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Archeologist Traces Capt. Cook's Ship


The following information is extracted from an article which appeared under this title in The Providence Journal of Rhode Island on 3rd March, 1999. It is written by Jerry O'Brien.

Planted snugly in the mud of Newport Harbor, in barely 20 feet of water just north of the Pell Bridge, the fragile remains of an old shipwreck have lured curious divers and stirred the interest of archaeologists for many years.

In recent years, local researchers have been intrigued with the possibility that the wreck is one of a dozen transport vessels scuttled by the fleeing British in the Revolutionary War. Now, Newport marine archaeologist D.K. Abbass is offering the enticing possibility that the wreck could also be the Endeavour, the long-lost first ship of Capt. James Cook, the extraordinary British explorer and navigator whose unprecedented commitment to scientific inquiry and sound seamanship helped create the modem world.

One theory from Newport lore has the decrepit ship falling to pieces in the 1790s near what is now the Brown & Howard Wharf. But Abbass contends instead that Endeavour, renamed Lord Sandwich, was leased back to the British Navy as a transport vessel during the Revolutionary War. By tracking key measurements of the vessel through admiralty documents, she believes she has proved that the Endeavour is at the bottom of Newport Harbor, somewhere in a crescent bound to the north by the waters off the Naval War College and to the south by Brenton Cove. This is the area where the ships are known to have been scuttled.

If the shipwreck in the outer harbor is an 18th-century transport, it has a one-in-three chance of being Endeavour, Abbass holds, because three of the many transports sunk in 1778 had tonnage, like the Endeavour, over 300 tons. Abbass believes that an 80-foot timber at that site is consistent with Endeavour's dimensions. She readily acknow-ledges that even if the wreck is one of the sunken transports, it may not be Endeavour. She has formed a nonprofit organization, the Foundation for the Preservation of Captain Cook's Ships, to bring credibility and fundraising muscle to the search.

With her own organization, the Rhode Island Marine Archaeology Group, and with the Rhode Island Historical Preservation and Heritage Commission, she is working with the attorney general's office to untangle international maritime laws to help protect the site.

"I'm fantastically delighted about it," said English naval historian Antonia Macarthur, author of His Majesty's Bark Endeavour.. The Story of the Ship and Her People and a leading authority on historic maritime restoration. "I haven't read the full report, but I know what she found when she was here. The evidence certainly looks strong and it's certainly pointing that way. It's another great step forward."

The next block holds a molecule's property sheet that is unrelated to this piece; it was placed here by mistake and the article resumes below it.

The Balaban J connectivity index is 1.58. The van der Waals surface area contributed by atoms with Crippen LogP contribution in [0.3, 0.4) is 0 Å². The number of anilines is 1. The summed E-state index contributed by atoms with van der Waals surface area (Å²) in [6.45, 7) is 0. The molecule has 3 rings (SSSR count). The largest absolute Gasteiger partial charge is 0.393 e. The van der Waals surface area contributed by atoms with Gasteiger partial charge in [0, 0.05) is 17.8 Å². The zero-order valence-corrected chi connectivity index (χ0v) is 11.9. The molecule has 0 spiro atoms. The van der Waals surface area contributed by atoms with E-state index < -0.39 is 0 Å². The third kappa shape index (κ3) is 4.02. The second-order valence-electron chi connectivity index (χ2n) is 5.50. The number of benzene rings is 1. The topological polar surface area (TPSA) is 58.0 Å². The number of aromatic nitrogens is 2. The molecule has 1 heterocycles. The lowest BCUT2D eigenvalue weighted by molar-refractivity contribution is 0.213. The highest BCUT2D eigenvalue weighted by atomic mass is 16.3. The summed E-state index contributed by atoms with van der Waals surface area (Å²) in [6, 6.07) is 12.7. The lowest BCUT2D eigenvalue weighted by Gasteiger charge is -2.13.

"We have to be more skeptical," advised archaelogist Richard Gould of Brown University's Anthropology Department, urging that this and similar underwater sites in the harbor be carefully examined. "We have to make absolutely sure that what is there is diagnostic-proof of identity. This raises problems. There are a lot of pieces around the world that are purported to have come from Endeavour. It's a little bit like pieces of the True Cross. You could lay them end to end and top the Empire State Building."

But a lump-in-the-throat feeling has spread to all observers, most of whom are well aware of Abbass's sound credentials. She was the project archaeologist on the Radeau, the French and Indian War vessel at the bottom of Lake George.

A pair of Australian researchers, writing in 1997 in The Great Circle: Journal of the Australian Association for Maritime History, conclude that this decrepit ship, abandoned in Newport in 1793, was a later Cook vessel, Resolution. Abbass tended to agree. Going a step further, she surmised that the Endeavour/Lord Sandwich may have been the same Lord Sandwich transport vessel that was used as a prison ship in 1777 and 1778 around Aquidneck Island, and possibly sunk in the Siege of Newport.

From his home in Suffolk, England, yesterday, Ian Boreham met the news of Abbass's work with excitement, caution and a wisp of melancholy.

As the editor of Cook's Log, a publication of the international Captain Cook Study Unit, whose Web site is a prodigious source of information on Cook, Boreham has a keen interest in Cook developments. "I believe that the possibility that that ship is the Endeavour is strong enough that future investigation must take place," Boreham said.

Then he paused and sighed. "Romance is a wonderful thing. One would love the most romantic idea to be true -- namely, that she really is still alive or, rather, slumbering."

Originally published in Cook's Log, page 1618, volume 22, number 2 (1999).

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For more up to date information about the search for the remains of the Endeavour in the harbour at Newport, Rhode Island, go to the project's website at
By Cliff Thornton on 11/12/2015 9:14:41 PM Like:0 DisLike:0
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Good info
By on 11/6/2015 7:29:52 AM Like:0 DisLike:0

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